We Gotta Get Out of This Place
Reviewing the categories above, it’s clear that my Kanektok concerns are most closely related to emergency medical assistance. I’d purchased my ticket on Alaska Airlines with frequent flyer miles, and I’d only paid a modest deposit to the outfitter who would fly us into Pegati Lake, where the trip would begin. As for the value of my checked baggage, it’s well below the $3,800 maximum liability that Alaska assumes. But that $25,000+ evacuation expense looms large.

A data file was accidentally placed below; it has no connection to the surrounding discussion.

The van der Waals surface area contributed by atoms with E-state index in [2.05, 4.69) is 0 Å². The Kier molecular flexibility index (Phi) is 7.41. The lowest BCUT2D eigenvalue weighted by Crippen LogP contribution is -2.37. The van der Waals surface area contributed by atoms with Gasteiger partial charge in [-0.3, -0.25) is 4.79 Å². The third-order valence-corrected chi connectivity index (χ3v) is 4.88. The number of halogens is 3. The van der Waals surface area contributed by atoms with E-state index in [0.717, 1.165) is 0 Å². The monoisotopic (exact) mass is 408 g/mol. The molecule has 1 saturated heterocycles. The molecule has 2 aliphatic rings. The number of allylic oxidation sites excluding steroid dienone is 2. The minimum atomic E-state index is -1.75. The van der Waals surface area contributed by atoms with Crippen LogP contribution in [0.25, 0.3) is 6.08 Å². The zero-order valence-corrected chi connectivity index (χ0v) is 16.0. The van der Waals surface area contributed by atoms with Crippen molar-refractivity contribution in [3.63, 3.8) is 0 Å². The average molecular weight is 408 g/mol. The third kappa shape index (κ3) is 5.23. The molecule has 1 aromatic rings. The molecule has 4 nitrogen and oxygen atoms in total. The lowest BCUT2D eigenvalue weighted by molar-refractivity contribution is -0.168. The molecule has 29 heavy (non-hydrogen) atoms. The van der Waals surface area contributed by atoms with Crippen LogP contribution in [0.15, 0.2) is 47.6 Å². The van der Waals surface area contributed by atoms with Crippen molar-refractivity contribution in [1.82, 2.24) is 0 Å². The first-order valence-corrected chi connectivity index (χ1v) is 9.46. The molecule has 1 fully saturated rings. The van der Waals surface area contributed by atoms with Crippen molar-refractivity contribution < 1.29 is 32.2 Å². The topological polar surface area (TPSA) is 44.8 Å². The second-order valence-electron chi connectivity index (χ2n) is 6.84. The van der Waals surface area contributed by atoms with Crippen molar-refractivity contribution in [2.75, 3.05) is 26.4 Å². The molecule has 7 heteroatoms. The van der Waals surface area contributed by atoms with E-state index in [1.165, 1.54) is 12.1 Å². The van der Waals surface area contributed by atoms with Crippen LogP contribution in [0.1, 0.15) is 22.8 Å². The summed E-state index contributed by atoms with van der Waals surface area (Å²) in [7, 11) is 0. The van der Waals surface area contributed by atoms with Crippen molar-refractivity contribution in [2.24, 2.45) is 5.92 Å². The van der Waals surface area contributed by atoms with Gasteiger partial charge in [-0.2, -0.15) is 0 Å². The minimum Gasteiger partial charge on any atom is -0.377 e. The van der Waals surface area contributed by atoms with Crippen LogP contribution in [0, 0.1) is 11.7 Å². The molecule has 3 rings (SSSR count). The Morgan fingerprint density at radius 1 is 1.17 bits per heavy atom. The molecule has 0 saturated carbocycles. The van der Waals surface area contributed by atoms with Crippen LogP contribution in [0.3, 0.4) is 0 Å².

There are a number of entities that provide evacuation services for travelers experiencing medical emergencies. Most of these entities contract their underwriting (e.g., the coverage should they have to pay out for a rescue) to larger insurers, and act as a dispatcher of sorts…or at least a call center (not to mention a marketing arm for said services). As mentioned above, Global Rescue is an entity in this space with a presence in the fly fishing market. Associate Manager Walker described how they operate: “If a client calls in with an emergency, we have a team of logistics people (2 to 4 on a team) on it immediately. Most of our logistics staff are ex-military, and have extensive emergency training. We try to determine if we’ll need a doctor or other specialist at the site, and locate the nearest medical facility capable of dealing with the emergency. At the same time, we’ll reach out to the local Search & Rescue and any private rescue operators we have vetted in the area. Will we need a helicopter? Is a boat better? On one level, we’re a dispatcher like everyone else. But we’re a dispatcher with emergency expertise on the other end of the line and an extensive on-the-ground infrastructure in terms of the rescue experts we’ve vetted – and often compensate with a seasonal retainer – to be ready to jump into action should the need arise. If you use a company like Global Rescue, you’re paying a little extra for the back-end logistics expertise we can provide.”